This battle system proves to be incredibly interesting in battles, as figuring out when it is safe to move on your opponent and what you should do with your moves is different for each enemy. If its a weaker enemy, you can brave past the battle points you currently have available (making your character do nothing on turns afterwards until their battle points return to 0) in order to try and close out an early victory. Against bosses, it is usually smart to have everyone heal up and default until you have an opening to attack. Some classes even benefit from storing up battle points for big turns. The monk for instance has an ability called invigorate which boosts attack by 25% for only 2 turns, meaning if you use it with a full meter of battle points, you can start dishing out serious damage. The knight has an ability called ironclad, maxing out his defense for a single turn, making it a useful ability when facing an enemy that deals a lot of physical damage and you need to heal up your other characters or deal a little bit of damage to chip away at them. There are countless strategies to take in any given fight depending on your character classes and how well you stack up against your enemy.

A great feature included in the North American release of the game was the inclusion of the original Japanese voice acting. I have nothing against dubs in general, but in this case I just couldn’t stand the voice of one of the main characters, Agnes, so I just had to switch it over. The voice acting on the Japanese side has been great so far, so for those of you who are purists and love to play your games in Japanese, Bravely Default has you covered. I wish I could tell you guys how well the English cast stacks up to the Japanese, but I didn’t get to hear much of the English dub before switching over.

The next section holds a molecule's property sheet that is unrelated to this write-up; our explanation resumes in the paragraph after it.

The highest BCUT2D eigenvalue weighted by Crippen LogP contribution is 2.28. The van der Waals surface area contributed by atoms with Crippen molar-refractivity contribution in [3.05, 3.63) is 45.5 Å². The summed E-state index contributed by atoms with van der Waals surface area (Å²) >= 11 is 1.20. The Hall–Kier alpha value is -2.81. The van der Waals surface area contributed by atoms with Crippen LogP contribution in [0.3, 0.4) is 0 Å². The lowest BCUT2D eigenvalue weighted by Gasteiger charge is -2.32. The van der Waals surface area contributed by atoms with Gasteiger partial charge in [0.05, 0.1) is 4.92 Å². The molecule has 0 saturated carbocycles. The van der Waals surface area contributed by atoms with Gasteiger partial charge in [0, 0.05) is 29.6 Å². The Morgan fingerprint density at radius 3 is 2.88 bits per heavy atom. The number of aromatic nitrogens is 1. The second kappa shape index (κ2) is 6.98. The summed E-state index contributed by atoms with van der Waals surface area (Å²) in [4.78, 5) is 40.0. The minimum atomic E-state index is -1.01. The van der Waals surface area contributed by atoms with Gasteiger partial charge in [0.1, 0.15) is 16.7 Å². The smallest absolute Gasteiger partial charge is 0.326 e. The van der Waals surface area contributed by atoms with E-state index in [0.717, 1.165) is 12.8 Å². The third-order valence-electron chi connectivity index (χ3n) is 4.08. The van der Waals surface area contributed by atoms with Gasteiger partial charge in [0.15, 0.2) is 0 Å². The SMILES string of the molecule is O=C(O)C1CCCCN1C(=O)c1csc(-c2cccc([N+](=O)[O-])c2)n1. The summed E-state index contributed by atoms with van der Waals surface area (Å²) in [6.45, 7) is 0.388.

Bravely Default is the game that totally scratched the JRPG itch I have been having lately. It is some good fun, and should be something super easy for any JRPG fan to get into. It doesn’t really bring much new to the table, but sometimes you just want to play a classic JRPG that sticks to its roots. Bravely Default is totally that game, so for those wanting something to sink your teeth into while you wait for the awesome looking Final Fantasy XIV, then give Bravely Default a try. Bravely Second is actually coming out rather soon, so now is a great time to jump in and try it out.

First Impression: Prison School (Manga – Volume 1)

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Published By: Yen Press

Story and Art By: Akira Hiramoto

Prison School is not a manga you should be reading outside the comfort of your own home. One glance over your shoulder from a curious passerby and suddenly you will be known as the creep who reads porn in public. Seriously, Prison School takes ecchi to it’s outer most limits where it almost reaches full on hentai without ever crossing the line. Just so we are clear there is no nudity (at least not in the first volume) but there are plenty of panty-shots, large breasts, bdsm references and sexual situations.